Product Marketing

Are “marketing” and “branding” really bad words?

marketing bad word for steve jobsPOST SUMMARY: Apple VP of Worldwide Marketing Communication Allison Johnson said the two most “dreaded, hated” words at Apple under Steve Jobs were “branding” and “marketing.  “In Steve’s mind,” she recalls, “people associated brands with television advertising and commercials and artificial things. The most important thing was people’s relationship to the product. So any time we said ‘brand’ it was a dirty word.” Continue reading »

Case Study: Bad Product Strategy

kcup-300x223The popularity of capsule coffee systems like K-Cups and Nespresso is a marketing marvel. aGreen Mountain Coffee Roasters estimates that around 13% of all U.S. households have one of their devices. But the real money comes from not from the machines but from the single serve capsules. Ounce for ounce, consumers are generally paying anywhere from $35 – 60 a pound for the ground coffee inside these capsules therefore getting consumers to pay for these capsules is very lucrative.  However forcing consumers to use your capsules is not a good strategy. Continue reading »

Keep your friends close but your enemies closer

fordAccording to Digiday “Gawker commenters can be pretty harsh. So it’s not everyday a big brand woos them — and makes them the stars of an ad campaign. Ford is doing just that. It is running a video-based campaign to promote the Fusion on Gawker auto site Jalopnik and tech site Gizmodo. “The Fusion Project” is three videos that feature six site commenters who have commented, both positively and negatively, on the Fusion. They were flown to Los Angeles, thinking it was part of Gawker market research, to experience the vehicle. The series is hosted by U.S. Top Gear hosts Rutledge Wood and Tanner Foust.”  By reaching out to people who have dissed them Ford is rewriting the rules of branding and social media and showing us all how it should and could be done. Continue reading »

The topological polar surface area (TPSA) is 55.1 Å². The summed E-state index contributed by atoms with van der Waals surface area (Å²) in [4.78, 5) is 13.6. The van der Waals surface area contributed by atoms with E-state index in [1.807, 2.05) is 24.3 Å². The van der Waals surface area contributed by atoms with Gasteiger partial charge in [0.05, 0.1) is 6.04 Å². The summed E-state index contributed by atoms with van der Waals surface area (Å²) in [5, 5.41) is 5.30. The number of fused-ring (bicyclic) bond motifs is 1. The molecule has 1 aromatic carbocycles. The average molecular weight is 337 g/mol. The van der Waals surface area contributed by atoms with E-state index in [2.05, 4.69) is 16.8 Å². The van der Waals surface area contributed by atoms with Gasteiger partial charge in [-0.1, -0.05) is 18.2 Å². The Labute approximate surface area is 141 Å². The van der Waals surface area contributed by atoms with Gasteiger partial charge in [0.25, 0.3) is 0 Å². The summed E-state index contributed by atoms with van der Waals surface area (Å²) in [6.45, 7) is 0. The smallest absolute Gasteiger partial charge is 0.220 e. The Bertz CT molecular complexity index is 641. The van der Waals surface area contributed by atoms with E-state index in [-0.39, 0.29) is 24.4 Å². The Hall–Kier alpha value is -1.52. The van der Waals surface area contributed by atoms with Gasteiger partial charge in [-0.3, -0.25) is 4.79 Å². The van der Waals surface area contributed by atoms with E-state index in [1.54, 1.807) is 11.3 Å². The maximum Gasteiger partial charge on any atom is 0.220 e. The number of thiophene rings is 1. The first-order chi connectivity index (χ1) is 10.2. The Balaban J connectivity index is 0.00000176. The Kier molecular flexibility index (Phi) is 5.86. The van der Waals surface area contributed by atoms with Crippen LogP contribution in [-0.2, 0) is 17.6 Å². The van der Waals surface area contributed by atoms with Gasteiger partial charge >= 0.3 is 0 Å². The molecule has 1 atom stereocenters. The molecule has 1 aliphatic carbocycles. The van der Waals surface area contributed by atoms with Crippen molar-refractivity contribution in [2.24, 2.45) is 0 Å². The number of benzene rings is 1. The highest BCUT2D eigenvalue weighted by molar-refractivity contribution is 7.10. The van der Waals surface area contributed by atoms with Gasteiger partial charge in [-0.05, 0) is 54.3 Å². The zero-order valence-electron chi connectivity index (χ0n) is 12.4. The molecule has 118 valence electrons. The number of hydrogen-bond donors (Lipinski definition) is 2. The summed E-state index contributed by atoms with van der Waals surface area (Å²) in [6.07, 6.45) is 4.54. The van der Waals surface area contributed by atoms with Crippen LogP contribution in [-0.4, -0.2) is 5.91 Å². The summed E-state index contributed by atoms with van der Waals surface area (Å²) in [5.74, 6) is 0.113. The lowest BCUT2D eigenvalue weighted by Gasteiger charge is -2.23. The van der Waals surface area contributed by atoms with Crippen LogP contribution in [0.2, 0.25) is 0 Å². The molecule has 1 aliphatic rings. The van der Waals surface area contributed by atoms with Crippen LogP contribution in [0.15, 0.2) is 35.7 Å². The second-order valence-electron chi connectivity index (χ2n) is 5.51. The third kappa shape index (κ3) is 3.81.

The Internet’s influence on consumption products wanes

shocartAccording to Nielsen “Globally, respondents say the Internet is very/somewhat important when making a new product purchase decision for electronics (81%), appliances (77%), books (70%) and music (69%). More than half of respondents also consider the Internet’s influence on new product decisions for clothing (69%) and cars (68%) important. However, the Internet’s influence on consumption categories, such as food and beverages (62%), personal hygiene (62%), personal health/ OTC medicines (61%), and hair care (60%) shows promise, with online respondents in Asia-Pacific, Latin America and Middle East/Africa most engaged. Shows promise ?”  Maybe people don’t have the time to research consumption products online ? Continue reading »

Half of all new products will not sustain their sales performance

Nilesen New ProductsNew products are a key source of growth and profitability for manufacturers. Unfortunately, the vast majority of new products disappear from the shelf within the first three years of their introduction. Nielsen’s evidence suggests about two out of every three products are destined to fail no matter where you operate around the globe. In fact, whether you live in India, Africa or the United States, Nielsen research shows that over half of all products launched will not sustain their year- one sales performance in year two. Yet, millions of dollars are spent each year to develop, market and launch the tens of thousands of new products that will line the shelves in the stores we shop.  Continue reading »

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